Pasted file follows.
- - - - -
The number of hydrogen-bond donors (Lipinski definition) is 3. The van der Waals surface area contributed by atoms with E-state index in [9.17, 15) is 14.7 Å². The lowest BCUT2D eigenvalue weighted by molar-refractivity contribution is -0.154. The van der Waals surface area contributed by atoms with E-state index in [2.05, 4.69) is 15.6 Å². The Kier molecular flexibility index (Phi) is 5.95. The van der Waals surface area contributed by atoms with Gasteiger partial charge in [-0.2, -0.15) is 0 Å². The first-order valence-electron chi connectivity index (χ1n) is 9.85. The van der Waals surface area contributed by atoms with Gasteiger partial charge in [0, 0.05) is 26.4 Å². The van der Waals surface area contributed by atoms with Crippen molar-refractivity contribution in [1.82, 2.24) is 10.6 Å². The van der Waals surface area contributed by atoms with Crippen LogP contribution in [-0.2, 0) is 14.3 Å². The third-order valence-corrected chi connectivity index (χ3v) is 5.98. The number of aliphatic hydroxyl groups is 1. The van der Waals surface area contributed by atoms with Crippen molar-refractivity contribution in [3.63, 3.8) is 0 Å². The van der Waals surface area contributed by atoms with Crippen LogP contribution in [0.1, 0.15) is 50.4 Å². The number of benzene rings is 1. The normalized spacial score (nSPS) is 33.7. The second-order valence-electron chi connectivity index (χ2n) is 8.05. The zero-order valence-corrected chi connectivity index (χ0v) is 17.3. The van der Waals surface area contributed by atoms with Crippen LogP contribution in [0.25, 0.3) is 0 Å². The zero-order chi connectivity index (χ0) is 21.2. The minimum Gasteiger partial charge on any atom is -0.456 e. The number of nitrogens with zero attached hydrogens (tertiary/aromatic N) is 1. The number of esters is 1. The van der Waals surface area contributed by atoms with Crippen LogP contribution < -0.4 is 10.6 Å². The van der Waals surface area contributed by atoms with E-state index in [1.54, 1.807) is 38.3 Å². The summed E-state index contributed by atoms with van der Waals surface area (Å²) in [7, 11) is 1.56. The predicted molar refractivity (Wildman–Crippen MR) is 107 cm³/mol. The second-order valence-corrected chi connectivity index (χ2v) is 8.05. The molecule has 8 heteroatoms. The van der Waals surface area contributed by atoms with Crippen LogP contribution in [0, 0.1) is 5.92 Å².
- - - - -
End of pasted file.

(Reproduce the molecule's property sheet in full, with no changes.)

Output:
The number of hydrogen-bond donors (Lipinski definition) is 3. The van der Waals surface area contributed by atoms with E-state index in [9.17, 15) is 14.7 Å². The lowest BCUT2D eigenvalue weighted by molar-refractivity contribution is -0.154. The van der Waals surface area contributed by atoms with E-state index in [2.05, 4.69) is 15.6 Å². The Kier molecular flexibility index (Phi) is 5.95. The van der Waals surface area contributed by atoms with Gasteiger partial charge in [-0.2, -0.15) is 0 Å². The first-order valence-electron chi connectivity index (χ1n) is 9.85. The van der Waals surface area contributed by atoms with Gasteiger partial charge in [0, 0.05) is 26.4 Å². The van der Waals surface area contributed by atoms with Crippen molar-refractivity contribution in [1.82, 2.24) is 10.6 Å². The van der Waals surface area contributed by atoms with Crippen LogP contribution in [-0.2, 0) is 14.3 Å². The third-order valence-corrected chi connectivity index (χ3v) is 5.98. The number of aliphatic hydroxyl groups is 1. The van der Waals surface area contributed by atoms with Crippen molar-refractivity contribution in [3.63, 3.8) is 0 Å². The van der Waals surface area contributed by atoms with Crippen LogP contribution in [0.1, 0.15) is 50.4 Å². The number of benzene rings is 1. The normalized spacial score (nSPS) is 33.7. The second-order valence-electron chi connectivity index (χ2n) is 8.05. The zero-order valence-corrected chi connectivity index (χ0v) is 17.3. The van der Waals surface area contributed by atoms with Crippen LogP contribution in [0.25, 0.3) is 0 Å². The zero-order chi connectivity index (χ0) is 21.2. The minimum Gasteiger partial charge on any atom is -0.456 e. The number of nitrogens with zero attached hydrogens (tertiary/aromatic N) is 1. The number of esters is 1. The van der Waals surface area contributed by atoms with Crippen LogP contribution < -0.4 is 10.6 Å². The van der Waals surface area contributed by atoms with E-state index in [1.54, 1.807) is 38.3 Å². The summed E-state index contributed by atoms with van der Waals surface area (Å²) in [7, 11) is 1.56. The predicted molar refractivity (Wildman–Crippen MR) is 107 cm³/mol. The second-order valence-corrected chi connectivity index (χ2v) is 8.05. The molecule has 8 heteroatoms. The van der Waals surface area contributed by atoms with Crippen LogP contribution in [0, 0.1) is 5.92 Å².